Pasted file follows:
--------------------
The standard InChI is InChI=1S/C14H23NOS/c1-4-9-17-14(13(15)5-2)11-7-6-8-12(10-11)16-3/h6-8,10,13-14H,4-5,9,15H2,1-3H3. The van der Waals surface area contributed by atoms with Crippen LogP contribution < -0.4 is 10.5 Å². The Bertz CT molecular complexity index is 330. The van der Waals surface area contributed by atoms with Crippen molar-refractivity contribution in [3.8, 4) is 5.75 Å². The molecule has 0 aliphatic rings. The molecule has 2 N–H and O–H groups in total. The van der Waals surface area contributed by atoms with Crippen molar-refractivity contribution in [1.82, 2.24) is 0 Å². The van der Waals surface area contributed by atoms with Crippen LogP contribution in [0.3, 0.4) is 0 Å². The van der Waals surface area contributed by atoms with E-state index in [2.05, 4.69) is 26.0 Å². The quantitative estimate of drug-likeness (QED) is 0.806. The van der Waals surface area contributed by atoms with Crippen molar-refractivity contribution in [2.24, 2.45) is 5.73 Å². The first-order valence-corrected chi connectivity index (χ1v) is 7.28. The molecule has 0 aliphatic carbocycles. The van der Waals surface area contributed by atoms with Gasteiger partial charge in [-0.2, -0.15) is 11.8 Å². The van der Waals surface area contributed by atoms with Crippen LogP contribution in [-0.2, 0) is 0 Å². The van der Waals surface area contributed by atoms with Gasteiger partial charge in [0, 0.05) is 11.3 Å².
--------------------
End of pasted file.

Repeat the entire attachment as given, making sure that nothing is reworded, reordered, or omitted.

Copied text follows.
The standard InChI is InChI=1S/C14H23NOS/c1-4-9-17-14(13(15)5-2)11-7-6-8-12(10-11)16-3/h6-8,10,13-14H,4-5,9,15H2,1-3H3. The van der Waals surface area contributed by atoms with Crippen LogP contribution < -0.4 is 10.5 Å². The Bertz CT molecular complexity index is 330. The van der Waals surface area contributed by atoms with Crippen molar-refractivity contribution in [3.8, 4) is 5.75 Å². The molecule has 0 aliphatic rings. The molecule has 2 N–H and O–H groups in total. The van der Waals surface area contributed by atoms with Crippen molar-refractivity contribution in [1.82, 2.24) is 0 Å². The van der Waals surface area contributed by atoms with Crippen LogP contribution in [0.3, 0.4) is 0 Å². The van der Waals surface area contributed by atoms with E-state index in [2.05, 4.69) is 26.0 Å². The quantitative estimate of drug-likeness (QED) is 0.806. The van der Waals surface area contributed by atoms with Crippen molar-refractivity contribution in [2.24, 2.45) is 5.73 Å². The first-order valence-corrected chi connectivity index (χ1v) is 7.28. The molecule has 0 aliphatic carbocycles. The van der Waals surface area contributed by atoms with Gasteiger partial charge in [-0.2, -0.15) is 11.8 Å². The van der Waals surface area contributed by atoms with Crippen LogP contribution in [-0.2, 0) is 0 Å². The van der Waals surface area contributed by atoms with Gasteiger partial charge in [0, 0.05) is 11.3 Å².